UK Citizens Traveling To Europe To Undergo Fingerprint and Face Scans

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UK (Parliament Politic Magazine) – British travellers to Europe are set to face stringent post-Brexit regulations, including fingerprinting and facial scanning, as warned by Members of Parliament. These draconian measures, imposed by the European Union, will be implemented next year. Additionally, UK citizens will be required to provide an extensive range of personal information, such as details about their health conditions and travel plans within the continent, even before embarking on their journey.

The Automated System Will Register Travelers From The UK

This revelation comes amidst the current chaos at the Port of Dover, where long queues have already formed, offering a glimpse into the potential summer scenario of 2024. The European Union’s Entry-Exit System (EES), perceived by many as retaliation for Brexit, is an automated system designed to register travellers from the UK and other non-EU countries whenever they cross an EU external border.

Initially planned for introduction in October, the implementation of the EES has been postponed until next year, with a potential enforcement date as early as May 2024.

Non-EU visitors planning to travel to Europe will now be required to apply in advance for a visa-style permit through the European Travel Information and Authorisation System (ETIAS). This new system aims to streamline the process and ensure the safety and security of all travelers.

All Non EU Visitors Are Subject To A Fee Of €7 

Under this system, all non-EU visitors will be subject to a fee of €7 (approximately £6) and will need to provide personal information online. This information includes their names, addresses, state of health, criminal records, reasons for travel, and the address of their first-night stay.

The decision on whether to grant the permit will vary, ranging from a few minutes to a maximum of 30 days. This timeframe will depend on the complexity of the application and the individual circumstances of the traveler.

These proposals have significant implications for UK residents planning to travel to Europe, particularly those using ports such as Dover, the Channel Tunnel terminal in Folkestone, and the Eurostar terminal in St Pancras station.

ETIAS System Will Be Implemented On Travelers From The UK

By implementing the ETIAS system, Europe aims to enhance security measures while ensuring a smooth and efficient travel experience for all visitors. Eurostar has admitted that during peak times, 80 percent of passengers will need to go through the system. Natalie Elphicke, the Conservative Member of Parliament for Dover, expressed her concerns about the upcoming European checks, stating that there needs to be an urgent plan in place to avoid chaos at the border.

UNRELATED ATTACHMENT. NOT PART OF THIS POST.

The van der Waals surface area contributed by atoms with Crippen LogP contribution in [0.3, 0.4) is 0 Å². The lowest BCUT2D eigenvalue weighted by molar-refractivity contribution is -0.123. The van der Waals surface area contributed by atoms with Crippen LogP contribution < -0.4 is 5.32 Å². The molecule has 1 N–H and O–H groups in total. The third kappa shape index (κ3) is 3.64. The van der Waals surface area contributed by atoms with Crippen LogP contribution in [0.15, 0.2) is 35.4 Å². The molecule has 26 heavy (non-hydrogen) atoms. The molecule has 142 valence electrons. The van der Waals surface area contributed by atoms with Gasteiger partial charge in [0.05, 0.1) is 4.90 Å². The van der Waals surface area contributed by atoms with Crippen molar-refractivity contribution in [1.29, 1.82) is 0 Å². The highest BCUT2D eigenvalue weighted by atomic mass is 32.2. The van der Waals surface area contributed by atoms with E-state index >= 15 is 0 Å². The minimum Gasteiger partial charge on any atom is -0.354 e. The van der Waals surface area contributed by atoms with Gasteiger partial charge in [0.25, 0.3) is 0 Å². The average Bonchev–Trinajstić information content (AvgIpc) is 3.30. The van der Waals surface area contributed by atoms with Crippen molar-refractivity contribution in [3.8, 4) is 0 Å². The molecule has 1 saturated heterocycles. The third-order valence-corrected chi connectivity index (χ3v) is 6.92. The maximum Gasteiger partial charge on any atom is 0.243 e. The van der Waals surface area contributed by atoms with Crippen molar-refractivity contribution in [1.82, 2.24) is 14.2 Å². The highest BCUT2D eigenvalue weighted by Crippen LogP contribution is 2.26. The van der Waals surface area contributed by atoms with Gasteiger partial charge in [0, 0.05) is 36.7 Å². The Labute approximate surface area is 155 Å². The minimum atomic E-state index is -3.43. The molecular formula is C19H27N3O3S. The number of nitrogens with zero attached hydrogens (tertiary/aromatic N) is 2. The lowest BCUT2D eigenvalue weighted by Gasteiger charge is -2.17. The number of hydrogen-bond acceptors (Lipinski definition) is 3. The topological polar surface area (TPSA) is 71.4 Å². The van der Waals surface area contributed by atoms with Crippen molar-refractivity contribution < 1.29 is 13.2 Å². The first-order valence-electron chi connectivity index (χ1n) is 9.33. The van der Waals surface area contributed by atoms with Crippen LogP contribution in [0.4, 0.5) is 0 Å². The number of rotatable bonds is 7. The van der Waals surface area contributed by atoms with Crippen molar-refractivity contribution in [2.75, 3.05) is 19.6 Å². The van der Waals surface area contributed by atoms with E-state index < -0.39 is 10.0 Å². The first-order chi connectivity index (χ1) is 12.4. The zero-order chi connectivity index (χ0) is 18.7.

David Jones, the Conservative Member of Parliament for Clwyd West and a member of the Commons European Scrutiny Committee, believes that Brussels could alleviate the problems by allowing Britons to submit their biometric data before traveling and then verifying it at dedicated facilities across the UK. However, he also noted that this would require legislative change from the European Commission, which is known for its intransigent bureaucracy.

In response to the potential issue of long queues, Committee Chairman Sir Bill Cash stressed the importance of immediate action. He urged all relevant parties, including the Government, the French government, and the European Commission, to work together and find effective solutions to address this matter.

Read More: France and Britain Battle It Out For Europe’s A.I. Crown

The Data Collected Can Be Misused 

Dr. Ilia Siatitsa, a senior legal officer for Privacy International, strongly criticized the proposed measure, comparing it to a surveillance tactic reminiscent of “Big Brother.” She further elaborated on the issue, stating that unlike changing a passport, altering one’s fingerprint or face is not a viable option. Once data is collected, it can be easily misused and its applications can be expanded, as we have seen in the past.

He explained, “We are facing significant space constraints. If we do not have the regulations changed, it will become increasingly challenging for us to manage the process, resulting in a much slower operation.”

A spokesperson from the Home Office stated, “We acknowledge the concerns of British travelers and the industry regarding the European Union’s new travel requirements. We are actively collaborating with our European counterparts to ensure that their plans do not cause unnecessary delays for British citizens traveling abroad. Furthermore, we are actively engaged with the French Government, port authorities, and operators to minimize any potential disruptions.”

Beth Malcolm

Beth Malcolm is Scottish based Journalist at Heriot-Watt University studying French and British Sign Language. She is originally from the north west of England but is living in Edinburgh to complete her studies.